Top 4 Indoor Cycling Mistakes
Indoor cycling has been popular for a while now. Some studios almost have a cult following. Local gyms usually have cycle classes, and with Peleton and other indoor bikes hitting the market, indoor cycling seems to be even more accessible.
If you casually pass by the open door of any cycle class pumping their music at full speed, you might be intimidated. People drenched in sweat, strange terms being shouted at you, and it looks really, really hard.
Rest assured, cycling is for everyone. You don’t have to be super fit or spray-tanned to enjoy a cycle class. But you should know a few things before you walk in the door.
Mistake 1: Coming on time to cycle class.
Wait, what? Isn’t coming on time good? Nope! Come about 10 minutes early for your first time. This will give you a chance to meet the instructor. Tell the instructor you’re new, and ask for a run-down of how the bike works. You should be familiar with how to increase and decrease tension on the flywheel, what the numbers mean on the computer console, and you should get a bike fit. Which leads me to mistake #2…
Mistake 2: Not getting a bike fit.
All indoor bikes are adjustable! This means you can tailor the fit to be comfortable. A good fit also helps prevent injury and gives you a more efficient pedal stroke. Any instructor should be able to set you up for a successful ride.
Mistake 3: Wearing the wrong shoes for cycle class.
You may (or may not) know that there are special cycling shoes. They have very stiff soles and have cleats that attach to the bike pedal, clicking you in for a secure pedal stroke. These shoes can be pricey, and you probably don’t want to buy them when it’s your first class and you’re not sure what indoor cycling is all about yet.
Many studios have options to rent shoes. If this is available, spend the extra few bucks. It’s totally worth it to protect your feet and have a great ride.
If you don’t have the option to wear cycling shoes, just wear an athletic shoe with a stiff sole. You don’t want your most flexible, squishy shoes. This can lead to foot fatigue and injury, as well as a poor pedal stroke.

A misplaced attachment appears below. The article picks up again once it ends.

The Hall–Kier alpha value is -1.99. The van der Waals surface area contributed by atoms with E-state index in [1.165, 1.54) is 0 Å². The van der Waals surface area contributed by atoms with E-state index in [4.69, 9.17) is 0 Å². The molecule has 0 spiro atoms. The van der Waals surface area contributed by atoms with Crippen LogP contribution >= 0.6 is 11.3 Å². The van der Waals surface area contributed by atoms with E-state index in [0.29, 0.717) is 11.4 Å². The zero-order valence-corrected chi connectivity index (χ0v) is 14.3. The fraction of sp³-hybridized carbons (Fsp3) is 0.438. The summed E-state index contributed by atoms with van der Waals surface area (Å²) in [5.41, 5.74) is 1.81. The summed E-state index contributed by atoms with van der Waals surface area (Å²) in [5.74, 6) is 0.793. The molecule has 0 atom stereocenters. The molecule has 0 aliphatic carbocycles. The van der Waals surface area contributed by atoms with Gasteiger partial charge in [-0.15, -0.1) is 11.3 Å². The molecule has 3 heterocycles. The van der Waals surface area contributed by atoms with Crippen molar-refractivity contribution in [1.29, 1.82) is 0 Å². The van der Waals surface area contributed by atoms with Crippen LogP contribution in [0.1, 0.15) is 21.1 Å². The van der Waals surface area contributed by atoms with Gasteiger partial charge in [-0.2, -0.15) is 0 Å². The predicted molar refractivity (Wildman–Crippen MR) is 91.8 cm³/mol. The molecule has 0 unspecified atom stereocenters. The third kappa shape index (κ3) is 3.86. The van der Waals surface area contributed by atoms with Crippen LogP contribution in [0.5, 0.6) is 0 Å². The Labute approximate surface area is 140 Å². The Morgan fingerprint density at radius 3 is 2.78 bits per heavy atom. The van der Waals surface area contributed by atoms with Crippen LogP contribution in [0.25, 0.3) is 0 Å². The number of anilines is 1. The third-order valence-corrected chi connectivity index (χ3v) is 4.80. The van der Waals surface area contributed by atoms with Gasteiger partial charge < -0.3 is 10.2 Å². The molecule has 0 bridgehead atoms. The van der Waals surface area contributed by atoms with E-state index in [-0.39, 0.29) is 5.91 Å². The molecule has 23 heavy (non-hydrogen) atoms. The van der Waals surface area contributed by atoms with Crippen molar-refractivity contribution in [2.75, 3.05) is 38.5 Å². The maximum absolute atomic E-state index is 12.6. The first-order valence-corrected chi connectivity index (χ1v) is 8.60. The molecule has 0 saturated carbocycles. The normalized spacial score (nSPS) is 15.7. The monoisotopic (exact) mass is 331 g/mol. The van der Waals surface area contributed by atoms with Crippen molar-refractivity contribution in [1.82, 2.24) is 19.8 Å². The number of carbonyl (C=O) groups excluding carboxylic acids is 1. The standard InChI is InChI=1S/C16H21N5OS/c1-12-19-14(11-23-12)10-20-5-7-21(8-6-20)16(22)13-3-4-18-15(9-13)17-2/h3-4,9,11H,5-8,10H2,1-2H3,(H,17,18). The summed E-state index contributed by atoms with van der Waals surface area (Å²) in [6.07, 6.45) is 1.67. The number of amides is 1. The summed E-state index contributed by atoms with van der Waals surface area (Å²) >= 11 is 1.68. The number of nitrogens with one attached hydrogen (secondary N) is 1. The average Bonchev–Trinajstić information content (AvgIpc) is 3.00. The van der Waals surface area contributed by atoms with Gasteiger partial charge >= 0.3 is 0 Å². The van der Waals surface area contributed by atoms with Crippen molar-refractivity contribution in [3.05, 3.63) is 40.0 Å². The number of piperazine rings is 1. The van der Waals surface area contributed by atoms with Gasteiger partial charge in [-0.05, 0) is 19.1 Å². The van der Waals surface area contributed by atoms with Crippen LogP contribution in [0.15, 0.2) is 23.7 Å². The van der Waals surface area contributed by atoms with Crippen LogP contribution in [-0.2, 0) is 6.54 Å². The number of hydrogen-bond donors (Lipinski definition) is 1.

Mistake 4: Following the workout exactly as the instructor says.
The beauty of indoor cycling is that all levels can ride at once in the same class. I’ve been in way too many cardio or strength classes where it’s embarrassingly obvious when I can’t keep up with the rest of the class. In cycling, it’s different. We’re all just riding on bikes that go nowhere. You can pedal as fast or slow as you need, and turn the resistance knob up or down as you need.
While it’s nice to stay with the class and follow the workout as much as possible (or else why are you there?), it’s definitely not necessary. You can opt to make the workout as easy as you need it to be, especially as a first timer. Just get to know the bike, experience the music, and try to pay attention to your own workout. Watch you breathing, heart rate, and try to adopt a smooth pedal stroke.
Most instructors are very accommodating and allow participants to work at their own pace. Some participants may have injuries or special training goals in mind. Everyone does what they need to help get them toward their individual goals. While a class is designed to be followed, if it’s going to hurt you or exhaust you, don’t feel obligated to follow every cue.
Don’t be intimidated—a good cycle class can provide a great workout, camaraderie, and lifelong fun.
Want more helpful tips? Check out Bike Shorts: Your Complete Guide to Indoor Cycling. A short, useful read that will set you up for cycling success! It was even featured in the Washington Post!
“This is a great overview of indoor cycling. It covers the most commonly asked questions and addresses the most common concerns a beginner has. This is well worth the read if you are about to start spinning!”
“This is a great book for beginners Short and to the point. Awesome tips and well written. I really enjoyed reading this book.”
~This is general information only and not personalized advice. Always ask your healthcare professional before undergoing any diet or lifestyle change.